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Burma Could Be Guilty of ‘Crimes Against Humanity’ as Rohingya Crackdown Intensifies

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Reports from Burma’s northern Arakan state, where violence against the country’s Rohingya Muslim minority has forced tens of thousands to flee for their lives, suggest the situation there is “getting very close to what we would all agree are crimes against humanity,” the U.N.’s top human-rights investigator for the country has said.

“I am getting reports from inside the country and from neighboring places too that things are not as they are being portrayed by the government. We are seeing a lot of very graphic and very disturbing photos and video clips,” Yanghee Lee, the U.N. special rapporteur on human rights in the country, tells TIME.

Burma has imposed a lockdown on the affected areas, as it conducts what it calls “clearance operations” following an attack on three border guard posts in early October. Nine policemen were killed in the attack, which the Burmese authorities blamed on Islamist militants.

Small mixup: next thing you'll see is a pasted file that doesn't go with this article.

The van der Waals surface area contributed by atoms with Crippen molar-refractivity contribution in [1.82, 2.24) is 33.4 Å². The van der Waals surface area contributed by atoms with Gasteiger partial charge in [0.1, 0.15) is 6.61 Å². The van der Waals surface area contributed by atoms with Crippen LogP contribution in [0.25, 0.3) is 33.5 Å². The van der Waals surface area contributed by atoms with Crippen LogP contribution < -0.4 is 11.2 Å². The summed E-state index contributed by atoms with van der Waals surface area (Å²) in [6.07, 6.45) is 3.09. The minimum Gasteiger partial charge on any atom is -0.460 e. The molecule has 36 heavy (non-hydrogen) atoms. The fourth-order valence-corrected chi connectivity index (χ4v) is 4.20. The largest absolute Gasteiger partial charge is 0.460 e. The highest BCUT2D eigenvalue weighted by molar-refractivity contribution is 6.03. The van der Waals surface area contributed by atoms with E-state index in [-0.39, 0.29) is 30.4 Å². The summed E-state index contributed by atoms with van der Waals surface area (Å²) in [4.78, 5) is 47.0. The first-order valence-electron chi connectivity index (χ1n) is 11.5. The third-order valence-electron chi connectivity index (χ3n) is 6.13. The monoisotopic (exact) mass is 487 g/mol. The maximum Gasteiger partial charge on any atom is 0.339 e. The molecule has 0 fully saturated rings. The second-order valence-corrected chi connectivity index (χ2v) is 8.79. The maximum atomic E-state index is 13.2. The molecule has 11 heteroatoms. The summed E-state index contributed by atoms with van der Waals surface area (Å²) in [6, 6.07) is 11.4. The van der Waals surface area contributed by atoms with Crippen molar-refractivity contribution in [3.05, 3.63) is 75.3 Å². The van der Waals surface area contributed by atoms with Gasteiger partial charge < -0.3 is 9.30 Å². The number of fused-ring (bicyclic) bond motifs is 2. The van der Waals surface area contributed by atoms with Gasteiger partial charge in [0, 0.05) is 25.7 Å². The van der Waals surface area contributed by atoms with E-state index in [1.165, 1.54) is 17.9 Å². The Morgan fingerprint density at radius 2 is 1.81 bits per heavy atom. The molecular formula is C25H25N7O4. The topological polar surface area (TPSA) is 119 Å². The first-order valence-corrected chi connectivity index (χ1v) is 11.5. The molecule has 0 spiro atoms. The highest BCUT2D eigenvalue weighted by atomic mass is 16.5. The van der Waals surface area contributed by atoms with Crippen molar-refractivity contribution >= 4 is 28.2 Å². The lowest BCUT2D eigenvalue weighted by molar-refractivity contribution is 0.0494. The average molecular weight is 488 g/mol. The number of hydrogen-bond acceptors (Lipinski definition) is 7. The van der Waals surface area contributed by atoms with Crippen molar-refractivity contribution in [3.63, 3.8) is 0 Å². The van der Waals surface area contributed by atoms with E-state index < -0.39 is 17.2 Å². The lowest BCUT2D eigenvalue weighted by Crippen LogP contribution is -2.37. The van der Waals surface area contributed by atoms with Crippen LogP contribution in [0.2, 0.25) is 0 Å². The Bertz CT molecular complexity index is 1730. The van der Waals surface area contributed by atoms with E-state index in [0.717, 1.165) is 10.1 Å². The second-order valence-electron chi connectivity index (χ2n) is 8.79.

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But fears have been growing for the million-strong Rohingya people who live in the area, amid allegations of rape, extrajudicial killings and the torching of Rohingya villages by the Burmese military, which denies the claims.

Seen as illegal immigrants from neighboring Bangladesh and denied citizenship rights, the Rohingya have long been marginalized in Burma. In 2012, some 125,000 people were displaced amid communal fighting between Arakanese Buddhists and Rohingya Muslims, with rights groups accusing security forces of either standing aside or actively participating in the violence.

Read More: Aung San Suu Kyi Can’t, or Won’t, Rein In Burma’s Army

As Arakan burns again, with around 21,000 people fleeing to Bangladesh in recent months, Lee called on the Burmese authorities to allow full humanitarian access to the northern section of the state that is also known as Rakhine. She also expressed her dissatisfaction with a government-supervised trip to some of the affected areas by a group of foreign diplomats and a U.N. official in early November. “No one should be satisfied with the trip,” she says. “This was a guided tour. Even though there was a heavy security presence there, people started to come out and try to speak to this delegation. And of course, afterwards, we’ve also heard that there were reprisals. These people were hunted down.”

On Dec. 9, 14 diplomatic missions, including the embassies of the U.S. and France, also called on Burma to give humanitarian agencies “full and unfettered access” to northern Arakan, “noting that tens of thousands of people who need humanitarian aid, including children with acute malnutrition, have been without it now for nearly two months.”

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